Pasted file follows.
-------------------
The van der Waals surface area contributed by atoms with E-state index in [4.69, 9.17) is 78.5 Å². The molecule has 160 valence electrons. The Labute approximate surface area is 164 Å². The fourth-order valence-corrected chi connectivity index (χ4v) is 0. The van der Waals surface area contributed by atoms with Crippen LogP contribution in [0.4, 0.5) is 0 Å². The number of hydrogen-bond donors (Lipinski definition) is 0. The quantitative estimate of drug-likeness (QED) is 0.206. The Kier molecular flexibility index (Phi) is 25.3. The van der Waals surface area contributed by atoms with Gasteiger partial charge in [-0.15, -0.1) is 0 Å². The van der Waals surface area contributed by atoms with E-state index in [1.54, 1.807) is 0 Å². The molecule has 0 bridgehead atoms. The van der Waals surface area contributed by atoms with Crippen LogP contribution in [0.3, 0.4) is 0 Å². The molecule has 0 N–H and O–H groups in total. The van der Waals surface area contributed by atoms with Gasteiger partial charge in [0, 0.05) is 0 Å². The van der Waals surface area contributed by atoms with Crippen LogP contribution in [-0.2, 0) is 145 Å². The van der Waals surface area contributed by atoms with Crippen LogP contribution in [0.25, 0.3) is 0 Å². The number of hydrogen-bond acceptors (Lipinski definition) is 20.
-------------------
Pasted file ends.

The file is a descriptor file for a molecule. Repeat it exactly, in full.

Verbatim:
The van der Waals surface area contributed by atoms with E-state index in [4.69, 9.17) is 78.5 Å². The molecule has 160 valence electrons. The Labute approximate surface area is 164 Å². The fourth-order valence-corrected chi connectivity index (χ4v) is 0. The van der Waals surface area contributed by atoms with Crippen LogP contribution in [0.4, 0.5) is 0 Å². The number of hydrogen-bond donors (Lipinski definition) is 0. The quantitative estimate of drug-likeness (QED) is 0.206. The Kier molecular flexibility index (Phi) is 25.3. The van der Waals surface area contributed by atoms with Gasteiger partial charge in [-0.15, -0.1) is 0 Å². The van der Waals surface area contributed by atoms with E-state index in [1.54, 1.807) is 0 Å². The molecule has 0 bridgehead atoms. The van der Waals surface area contributed by atoms with Crippen LogP contribution in [0.3, 0.4) is 0 Å². The molecule has 0 N–H and O–H groups in total. The van der Waals surface area contributed by atoms with Gasteiger partial charge in [0, 0.05) is 0 Å². The van der Waals surface area contributed by atoms with Crippen LogP contribution in [-0.2, 0) is 145 Å². The van der Waals surface area contributed by atoms with Crippen LogP contribution in [0.25, 0.3) is 0 Å². The number of hydrogen-bond acceptors (Lipinski definition) is 20.